If you’re of a mind to want bicycle paths and cycle tracks, you’ll likely lay much blame for their non-existence at the feet of these cycling pioneers. Their voices, the most powerful of their times, carried the day. It’s also a sobering thought to realize that they were our own, advocates for cycling, who believed the best path forward lay in achieving parity with other road users. They were fighting marginalization and segregation, terms that in most other contexts everyone fights, and they did too. Perhaps they saw the future all too clearly, the increasing and triumphal advance of “progress,” the historically inexorable march towards motorization, and the inevitable domination of the automobile. In this context, it was a positive result that cyclists still had access to the roads. The alternative might have been outright banning.
Last December, Milt Olin was killed by a sheriff driving his patrol car distractedly. Two weeks ago, the Los Angeles District Attorney released a detailed analysis of the incident and declined to press charges. Outraged, Los Angeles cyclists have asked the DA to reconsider by organizing a ride in Olin’s honor and holding a candlelight vigil. [The story continues to develop.] All of these actions are well-intentioned. But I wonder whether we are asking for the right stuff. Is a call for “justice” for the harm and injury that drivers inflict on us really going to make our streets safer? By calling for enforcement of laws, rather than installation of infrastructure, are we asking for the same meager and awful road access our forebears misguidedly demanded? Are we still begging for scraps at the table of motordom?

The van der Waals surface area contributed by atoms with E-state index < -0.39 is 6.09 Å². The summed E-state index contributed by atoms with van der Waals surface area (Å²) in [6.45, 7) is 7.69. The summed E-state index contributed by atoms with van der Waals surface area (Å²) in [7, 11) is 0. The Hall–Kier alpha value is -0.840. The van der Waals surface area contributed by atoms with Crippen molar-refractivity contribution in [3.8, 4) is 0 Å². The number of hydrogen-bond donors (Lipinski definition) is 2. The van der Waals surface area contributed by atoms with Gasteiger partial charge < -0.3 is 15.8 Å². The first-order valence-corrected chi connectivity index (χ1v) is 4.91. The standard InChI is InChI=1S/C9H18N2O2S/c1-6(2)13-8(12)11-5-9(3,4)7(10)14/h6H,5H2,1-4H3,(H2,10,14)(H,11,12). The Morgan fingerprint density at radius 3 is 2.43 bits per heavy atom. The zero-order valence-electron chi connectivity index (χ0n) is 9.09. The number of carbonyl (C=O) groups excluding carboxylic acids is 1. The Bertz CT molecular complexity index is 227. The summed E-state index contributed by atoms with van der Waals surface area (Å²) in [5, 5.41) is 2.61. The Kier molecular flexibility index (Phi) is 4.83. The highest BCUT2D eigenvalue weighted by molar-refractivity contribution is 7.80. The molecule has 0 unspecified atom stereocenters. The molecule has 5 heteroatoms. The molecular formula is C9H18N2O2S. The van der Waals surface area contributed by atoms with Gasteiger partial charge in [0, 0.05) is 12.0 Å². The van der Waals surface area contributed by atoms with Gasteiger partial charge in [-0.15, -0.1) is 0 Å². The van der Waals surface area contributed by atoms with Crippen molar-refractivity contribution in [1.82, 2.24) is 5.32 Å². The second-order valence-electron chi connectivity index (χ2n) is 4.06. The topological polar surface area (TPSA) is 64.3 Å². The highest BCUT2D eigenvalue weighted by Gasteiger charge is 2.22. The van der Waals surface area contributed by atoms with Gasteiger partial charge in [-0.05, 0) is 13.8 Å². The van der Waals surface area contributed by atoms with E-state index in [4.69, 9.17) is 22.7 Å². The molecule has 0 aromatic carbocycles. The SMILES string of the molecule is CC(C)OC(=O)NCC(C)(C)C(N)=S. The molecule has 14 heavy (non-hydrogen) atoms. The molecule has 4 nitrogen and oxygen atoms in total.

I think we should really focus whatever political capital we have in the direction that it will do the most good. We can argue the viability of the Olin case to no end. The DA reached one conclusion, you may reach another. It’s a judgment call. Meanwhile, the Olin family will have its day in civil court, perhaps winning millions from a defendant with deep pockets and accountability. That is justice too, and it’s more justice than most injured cyclists and pedestrians are ever able to achieve, in this day of rampant hit-and-run crashes and uninsured motorists.